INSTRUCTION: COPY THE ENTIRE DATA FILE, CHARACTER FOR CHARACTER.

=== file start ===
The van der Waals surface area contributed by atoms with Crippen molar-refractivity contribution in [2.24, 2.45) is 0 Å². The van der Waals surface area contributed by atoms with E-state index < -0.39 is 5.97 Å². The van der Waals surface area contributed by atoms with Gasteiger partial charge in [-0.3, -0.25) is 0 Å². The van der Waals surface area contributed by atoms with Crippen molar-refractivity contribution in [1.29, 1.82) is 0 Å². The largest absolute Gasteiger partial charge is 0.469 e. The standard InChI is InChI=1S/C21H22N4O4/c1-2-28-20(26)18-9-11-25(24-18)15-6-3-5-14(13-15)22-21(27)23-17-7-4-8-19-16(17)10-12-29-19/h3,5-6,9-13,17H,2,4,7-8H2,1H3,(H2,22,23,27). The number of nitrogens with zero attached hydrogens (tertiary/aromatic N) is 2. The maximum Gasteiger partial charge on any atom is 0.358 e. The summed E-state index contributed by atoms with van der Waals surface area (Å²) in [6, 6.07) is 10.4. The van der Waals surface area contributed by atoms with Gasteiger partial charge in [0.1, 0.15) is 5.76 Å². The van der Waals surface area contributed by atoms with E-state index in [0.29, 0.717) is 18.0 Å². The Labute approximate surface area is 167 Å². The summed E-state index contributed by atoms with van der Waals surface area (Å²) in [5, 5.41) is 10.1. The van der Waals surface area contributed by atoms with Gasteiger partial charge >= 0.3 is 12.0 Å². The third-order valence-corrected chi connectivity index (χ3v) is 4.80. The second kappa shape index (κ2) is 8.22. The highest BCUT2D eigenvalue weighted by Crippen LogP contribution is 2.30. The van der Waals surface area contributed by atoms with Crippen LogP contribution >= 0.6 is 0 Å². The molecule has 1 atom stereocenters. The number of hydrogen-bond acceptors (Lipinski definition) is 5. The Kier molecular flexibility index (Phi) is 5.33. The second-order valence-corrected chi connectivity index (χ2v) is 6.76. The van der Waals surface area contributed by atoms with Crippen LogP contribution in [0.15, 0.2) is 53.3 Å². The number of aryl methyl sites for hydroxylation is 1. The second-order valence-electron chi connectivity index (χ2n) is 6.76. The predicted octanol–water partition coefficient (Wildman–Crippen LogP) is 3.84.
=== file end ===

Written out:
The van der Waals surface area contributed by atoms with Crippen molar-refractivity contribution in [2.24, 2.45) is 0 Å². The van der Waals surface area contributed by atoms with E-state index < -0.39 is 5.97 Å². The van der Waals surface area contributed by atoms with Gasteiger partial charge in [-0.3, -0.25) is 0 Å². The van der Waals surface area contributed by atoms with Crippen molar-refractivity contribution in [1.29, 1.82) is 0 Å². The largest absolute Gasteiger partial charge is 0.469 e. The standard InChI is InChI=1S/C21H22N4O4/c1-2-28-20(26)18-9-11-25(24-18)15-6-3-5-14(13-15)22-21(27)23-17-7-4-8-19-16(17)10-12-29-19/h3,5-6,9-13,17H,2,4,7-8H2,1H3,(H2,22,23,27). The number of nitrogens with zero attached hydrogens (tertiary/aromatic N) is 2. The maximum Gasteiger partial charge on any atom is 0.358 e. The summed E-state index contributed by atoms with van der Waals surface area (Å²) in [6, 6.07) is 10.4. The van der Waals surface area contributed by atoms with Gasteiger partial charge in [0.1, 0.15) is 5.76 Å². The van der Waals surface area contributed by atoms with E-state index in [0.29, 0.717) is 18.0 Å². The Labute approximate surface area is 167 Å². The summed E-state index contributed by atoms with van der Waals surface area (Å²) in [5, 5.41) is 10.1. The van der Waals surface area contributed by atoms with Gasteiger partial charge >= 0.3 is 12.0 Å². The third-order valence-corrected chi connectivity index (χ3v) is 4.80. The second kappa shape index (κ2) is 8.22. The highest BCUT2D eigenvalue weighted by Crippen LogP contribution is 2.30. The van der Waals surface area contributed by atoms with Crippen LogP contribution >= 0.6 is 0 Å². The molecule has 1 atom stereocenters. The number of hydrogen-bond acceptors (Lipinski definition) is 5. The Kier molecular flexibility index (Phi) is 5.33. The second-order valence-corrected chi connectivity index (χ2v) is 6.76. The van der Waals surface area contributed by atoms with Crippen LogP contribution in [0.15, 0.2) is 53.3 Å². The number of aryl methyl sites for hydroxylation is 1. The second-order valence-electron chi connectivity index (χ2n) is 6.76. The predicted octanol–water partition coefficient (Wildman–Crippen LogP) is 3.84.